Cross-contamination of lettuce with Campylobacter spp. via cooking salt during handling raw poultry
Peer reviewed, Journal article
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OriginalversjonPLOS ONE. 2021, 16 (5), 1-13. https://doi.org/10.1371/journal.pone.0250980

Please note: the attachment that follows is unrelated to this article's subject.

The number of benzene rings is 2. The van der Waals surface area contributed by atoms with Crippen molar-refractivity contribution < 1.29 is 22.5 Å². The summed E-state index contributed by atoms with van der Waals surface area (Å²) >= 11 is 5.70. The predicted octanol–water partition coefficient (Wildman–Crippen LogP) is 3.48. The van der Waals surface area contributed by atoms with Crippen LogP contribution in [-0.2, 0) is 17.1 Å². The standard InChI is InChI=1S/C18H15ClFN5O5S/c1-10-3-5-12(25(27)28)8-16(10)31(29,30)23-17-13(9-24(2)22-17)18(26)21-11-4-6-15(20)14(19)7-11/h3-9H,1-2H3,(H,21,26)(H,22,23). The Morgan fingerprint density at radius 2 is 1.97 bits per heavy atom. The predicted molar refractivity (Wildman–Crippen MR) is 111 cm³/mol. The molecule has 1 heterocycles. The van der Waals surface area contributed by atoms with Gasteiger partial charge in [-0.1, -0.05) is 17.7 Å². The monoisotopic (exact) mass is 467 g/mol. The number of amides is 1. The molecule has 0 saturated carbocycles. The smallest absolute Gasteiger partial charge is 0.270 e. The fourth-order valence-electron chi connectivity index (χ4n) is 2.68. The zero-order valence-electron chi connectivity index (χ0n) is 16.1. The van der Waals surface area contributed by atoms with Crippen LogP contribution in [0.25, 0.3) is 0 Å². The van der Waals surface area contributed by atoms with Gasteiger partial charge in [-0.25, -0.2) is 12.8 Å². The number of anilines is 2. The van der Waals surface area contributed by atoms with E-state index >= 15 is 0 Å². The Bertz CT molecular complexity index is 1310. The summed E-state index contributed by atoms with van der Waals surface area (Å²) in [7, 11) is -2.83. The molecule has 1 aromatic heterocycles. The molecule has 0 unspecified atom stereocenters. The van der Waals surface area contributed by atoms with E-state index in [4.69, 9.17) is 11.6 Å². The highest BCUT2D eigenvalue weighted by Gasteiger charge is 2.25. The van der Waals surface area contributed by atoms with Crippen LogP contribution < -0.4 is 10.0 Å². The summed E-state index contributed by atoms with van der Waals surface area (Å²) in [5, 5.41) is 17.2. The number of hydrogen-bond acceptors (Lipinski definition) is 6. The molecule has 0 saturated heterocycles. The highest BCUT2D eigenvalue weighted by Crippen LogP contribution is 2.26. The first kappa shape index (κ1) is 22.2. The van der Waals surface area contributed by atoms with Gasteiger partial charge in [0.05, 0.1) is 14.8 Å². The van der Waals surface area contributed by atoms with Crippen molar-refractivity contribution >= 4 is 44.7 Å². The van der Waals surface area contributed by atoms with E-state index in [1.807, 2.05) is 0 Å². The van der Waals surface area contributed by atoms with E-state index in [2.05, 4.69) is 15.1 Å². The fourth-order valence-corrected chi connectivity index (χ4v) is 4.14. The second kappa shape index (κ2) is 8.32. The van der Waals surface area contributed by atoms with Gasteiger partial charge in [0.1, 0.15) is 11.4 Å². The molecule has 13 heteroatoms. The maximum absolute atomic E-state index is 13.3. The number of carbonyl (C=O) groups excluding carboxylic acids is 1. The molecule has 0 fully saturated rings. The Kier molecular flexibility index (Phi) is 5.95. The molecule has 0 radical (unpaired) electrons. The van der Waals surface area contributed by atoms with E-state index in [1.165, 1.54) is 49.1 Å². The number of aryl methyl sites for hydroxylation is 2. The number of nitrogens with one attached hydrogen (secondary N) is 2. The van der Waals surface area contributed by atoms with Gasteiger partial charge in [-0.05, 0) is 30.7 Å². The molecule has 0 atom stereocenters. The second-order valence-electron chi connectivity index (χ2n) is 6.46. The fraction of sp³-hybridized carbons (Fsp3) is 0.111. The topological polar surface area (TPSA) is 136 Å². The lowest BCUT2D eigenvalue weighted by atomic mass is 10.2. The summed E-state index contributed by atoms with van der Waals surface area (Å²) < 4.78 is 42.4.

Campylobacter spp. are the most common bacterial pathogens associated with human gastroenteritis in industrialized countries. Contaminated chicken is the food vehicle associated with the majority of reported cases of campylobacteriosis, either by the consumption of undercooked meat or via cross- contamination of ready-to-eat (RTE) foods during the handling of contaminated raw chicken parts and carcasses. Our results indicate that cooking salt (used for seasoning) is a potential vehicle for Campylobacter spp. cross-contamination from raw chicken to lettuce, through unwashed hands after handling contaminated chicken. Cross-contamination events were observed even when the chicken skin was contaminated with low levels of Campylobacter spp. (ca. 1.48 Log CFU/g). The pathogen was recovered from seasoned lettuce samples when raw chicken was contaminated with levels ≥ 2.34 Log CFU/g. We also demonstrated that, once introduced into cooking salt, Campylobacter spp. are able to survive in a culturable state up to 4 hours. After six hours, although not detected following an enrichment period in culture medium, intact cells were observed by transmission electron microscopy. These findings reveal a “novel” indirect cross-contamination route of Campylobacter in domestic settings, and a putative contamination source to RTE foods that are seasoned with salt, that might occur if basic food hygiene practices are not adopted by consumers when preparing and cooking poultry dishes.